Congo Square: African Roots in New Orleans comprises the first comprehensive study of one of the New World’s most sacred sites of African American memory and community. Beginning in the eighteenth century, enslaved Africans and free people of color gathered in Congo Square on Sunday afternoons discontinuously for well over one hundred years. This book presents accounts and descriptions of the songs, dances, musical instruments, religious beliefs, and marketing traditions that typified those gatherings. Also included are examples of similar practices that existed in Haiti, Cuba, and other parts of the West Indies, reflecting New Orleans’ relationship with Caribbean countries and shedding light on Congo Square’s role in extending and perpetuating African music and dance in North America. The amalgamation of those practices influenced indigenous New Orleans performance styles as well performance forms on the national level.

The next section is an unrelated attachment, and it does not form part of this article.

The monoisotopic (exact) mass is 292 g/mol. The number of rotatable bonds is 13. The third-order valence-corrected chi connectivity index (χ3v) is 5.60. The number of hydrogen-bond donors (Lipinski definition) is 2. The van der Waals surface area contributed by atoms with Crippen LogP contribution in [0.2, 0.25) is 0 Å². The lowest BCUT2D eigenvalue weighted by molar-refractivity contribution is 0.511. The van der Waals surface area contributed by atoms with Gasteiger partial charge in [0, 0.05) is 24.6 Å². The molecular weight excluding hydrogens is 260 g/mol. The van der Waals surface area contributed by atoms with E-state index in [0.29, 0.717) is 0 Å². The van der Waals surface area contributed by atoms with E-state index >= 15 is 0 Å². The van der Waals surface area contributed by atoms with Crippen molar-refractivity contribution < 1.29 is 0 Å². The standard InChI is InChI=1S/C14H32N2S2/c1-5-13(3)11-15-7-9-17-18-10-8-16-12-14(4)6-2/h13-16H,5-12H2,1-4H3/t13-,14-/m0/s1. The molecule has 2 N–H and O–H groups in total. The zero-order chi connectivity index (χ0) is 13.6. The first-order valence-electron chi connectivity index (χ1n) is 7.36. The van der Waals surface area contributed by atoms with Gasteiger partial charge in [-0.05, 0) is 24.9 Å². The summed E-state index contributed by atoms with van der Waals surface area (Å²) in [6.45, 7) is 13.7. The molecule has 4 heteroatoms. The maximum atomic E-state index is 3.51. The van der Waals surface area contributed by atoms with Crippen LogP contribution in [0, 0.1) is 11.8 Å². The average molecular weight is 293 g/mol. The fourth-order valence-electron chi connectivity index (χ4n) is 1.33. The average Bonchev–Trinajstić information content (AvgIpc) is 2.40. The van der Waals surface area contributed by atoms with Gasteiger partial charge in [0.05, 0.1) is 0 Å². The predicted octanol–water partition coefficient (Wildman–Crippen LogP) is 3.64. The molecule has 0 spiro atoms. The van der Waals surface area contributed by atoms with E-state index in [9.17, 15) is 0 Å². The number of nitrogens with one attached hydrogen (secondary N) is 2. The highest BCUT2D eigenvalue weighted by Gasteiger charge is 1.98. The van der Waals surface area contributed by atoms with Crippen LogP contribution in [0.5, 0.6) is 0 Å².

Written in a language accessible to the general public and students on the undergraduate as well as secondary level, this book includes an innovative timeline, maps, graphic images, extensive endnotes, and bibliographic references. This distinguishes it as an exceptional teaching resource for Louisiana as well as African American history and culture across the curriculum.